East Hampton Star
GERRY GILIBERTI: Art Against The Odds
By Sheridan Sansegundo
The promised Riverhead renaissance can't come too soon for Gerry Giliberti, a Springs photographer and musician who opened the Image Gallery in the county seat a couple of years ago.
The spare and elegant gallery, whose main focus is on photography, is divided into two spaces, one of which is available for rent for a ridiculously small fee.
It's a perfect place for artists to have complete control over exhibits of their work or for young artists to put on their first solo show, but Mr. Giliberti still meets resistance when the address is mentioned; it seems that Riverhead just doesn't have the cachet of the South Fork. Hey, let's be honest, it doesn't even have the cachet of Speonk.
But someone has to be the groundbreaker, and with property prices driving young East Enders west, with the popular aquarium now open, and with French and German tourists taking over the town's hotels in summer, things are looking up.
A gallery specializing in French and Spanish fine art has opened next door and artists are beginning to take more of an interest - the Sag Harbor photographer Ann Chwatsky is one of those who will be showing soon.
Even if the gallery were fully booked, Mr. Giliberti and his partner, Ken Rubino, don't stand to make much money after they have taken out an ad for each show ("in Portfolio magazine - we can't afford anything else").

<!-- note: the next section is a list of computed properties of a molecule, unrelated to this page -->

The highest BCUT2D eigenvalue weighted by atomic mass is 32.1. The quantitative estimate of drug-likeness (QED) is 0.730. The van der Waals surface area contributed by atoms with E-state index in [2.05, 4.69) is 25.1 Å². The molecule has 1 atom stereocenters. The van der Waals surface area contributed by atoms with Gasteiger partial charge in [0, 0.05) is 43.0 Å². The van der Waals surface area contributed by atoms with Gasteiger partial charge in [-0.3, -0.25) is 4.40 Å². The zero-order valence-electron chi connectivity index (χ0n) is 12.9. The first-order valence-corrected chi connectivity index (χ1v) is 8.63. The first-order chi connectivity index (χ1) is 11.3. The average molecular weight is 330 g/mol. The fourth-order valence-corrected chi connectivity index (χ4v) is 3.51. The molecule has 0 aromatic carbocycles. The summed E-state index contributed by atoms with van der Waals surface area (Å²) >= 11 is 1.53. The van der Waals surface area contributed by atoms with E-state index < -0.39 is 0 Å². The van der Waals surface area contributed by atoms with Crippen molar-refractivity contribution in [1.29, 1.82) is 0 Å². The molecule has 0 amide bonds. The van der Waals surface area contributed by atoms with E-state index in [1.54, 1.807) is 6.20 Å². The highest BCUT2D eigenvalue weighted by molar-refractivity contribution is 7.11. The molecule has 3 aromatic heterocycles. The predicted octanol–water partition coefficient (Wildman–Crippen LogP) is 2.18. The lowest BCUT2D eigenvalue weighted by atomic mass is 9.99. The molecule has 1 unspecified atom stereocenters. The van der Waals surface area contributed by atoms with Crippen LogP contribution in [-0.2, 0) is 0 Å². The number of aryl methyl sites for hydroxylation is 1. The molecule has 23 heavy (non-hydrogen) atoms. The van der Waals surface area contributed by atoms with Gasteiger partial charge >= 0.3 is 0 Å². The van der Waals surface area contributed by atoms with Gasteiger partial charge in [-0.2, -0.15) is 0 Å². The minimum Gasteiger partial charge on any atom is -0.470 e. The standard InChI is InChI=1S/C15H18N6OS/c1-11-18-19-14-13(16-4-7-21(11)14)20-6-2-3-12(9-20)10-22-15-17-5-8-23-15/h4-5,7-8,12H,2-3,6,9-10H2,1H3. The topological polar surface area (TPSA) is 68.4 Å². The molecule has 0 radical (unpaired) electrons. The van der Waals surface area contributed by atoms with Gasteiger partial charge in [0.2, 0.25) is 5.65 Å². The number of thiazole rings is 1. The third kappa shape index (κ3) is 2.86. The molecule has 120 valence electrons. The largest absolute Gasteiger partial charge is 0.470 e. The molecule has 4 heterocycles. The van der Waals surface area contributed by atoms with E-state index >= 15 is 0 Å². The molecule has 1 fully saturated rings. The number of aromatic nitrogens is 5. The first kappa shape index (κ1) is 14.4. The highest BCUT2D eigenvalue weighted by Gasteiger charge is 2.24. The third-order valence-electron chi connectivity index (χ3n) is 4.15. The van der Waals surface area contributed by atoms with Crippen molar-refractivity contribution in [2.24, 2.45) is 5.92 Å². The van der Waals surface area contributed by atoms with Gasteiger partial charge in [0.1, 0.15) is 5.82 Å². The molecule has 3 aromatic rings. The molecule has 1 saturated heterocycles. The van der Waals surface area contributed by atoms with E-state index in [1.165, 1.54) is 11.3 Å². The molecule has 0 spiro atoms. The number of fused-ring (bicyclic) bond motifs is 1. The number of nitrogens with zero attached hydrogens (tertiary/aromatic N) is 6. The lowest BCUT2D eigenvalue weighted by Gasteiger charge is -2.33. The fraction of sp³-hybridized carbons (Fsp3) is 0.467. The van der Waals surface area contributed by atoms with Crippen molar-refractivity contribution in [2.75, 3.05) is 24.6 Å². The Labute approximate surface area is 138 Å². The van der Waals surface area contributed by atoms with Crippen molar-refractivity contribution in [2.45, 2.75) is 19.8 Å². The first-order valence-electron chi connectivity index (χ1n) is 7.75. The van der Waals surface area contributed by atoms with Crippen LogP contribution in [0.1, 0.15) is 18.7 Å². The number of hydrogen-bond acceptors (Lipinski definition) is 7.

But that's not what it's all about.
"It's this art stuff that some of us feel compelled to do. Against the odds. In spite of the people who ask why we bother."
Mr. Giliberti himself has been taking photographs since he got his first 620 box camera in third grade, and playing music for almost as long. "I grew up in the Beatles era - everybody wanted to be a musician."
His house in Springs, designed by Walter Brown, is divided between art and music like the right and left sides of the brain. It is a complete surprise. Seen from outside it looks not much bigger than a garden shed, but the front door opens onto a stunning light-filled space with double-height windows for passive solar heating, an elegant floor of sealed concrete squares, and a staircase leading to a sleeping loft.
Black, White, And Gray
The sculptural space is a minimalist composition of black, white, and gray. There are two black and white photographic prints on the wall - a Burt Glinn portrait of Sammy Davis Jr. against a background of the Manhattan skyline and a small Tibetan child in Lhasa.
The latter is a print from a series of archival portfolios of Heinrich Harrar's photographs from the "Seven Years in Tibet" exhibit that Mr. Giliberti worked on a few years ago.
The other room is the music room, a low, comfortable space dominated by a black and white Alfonso Ossorio lithograph and filled with a full drum set, amplifiers, and other musical equipment and instruments. This represents the musical side of his life, a space where he can get together with the other members of Rick Salter's percussion group and practice for their East End gigs.
Mr. Giliberti majored in fine arts at the New York Institute of Technology in the 1970s, but, torn between art and music, was living in Hampton Bays and working with a band.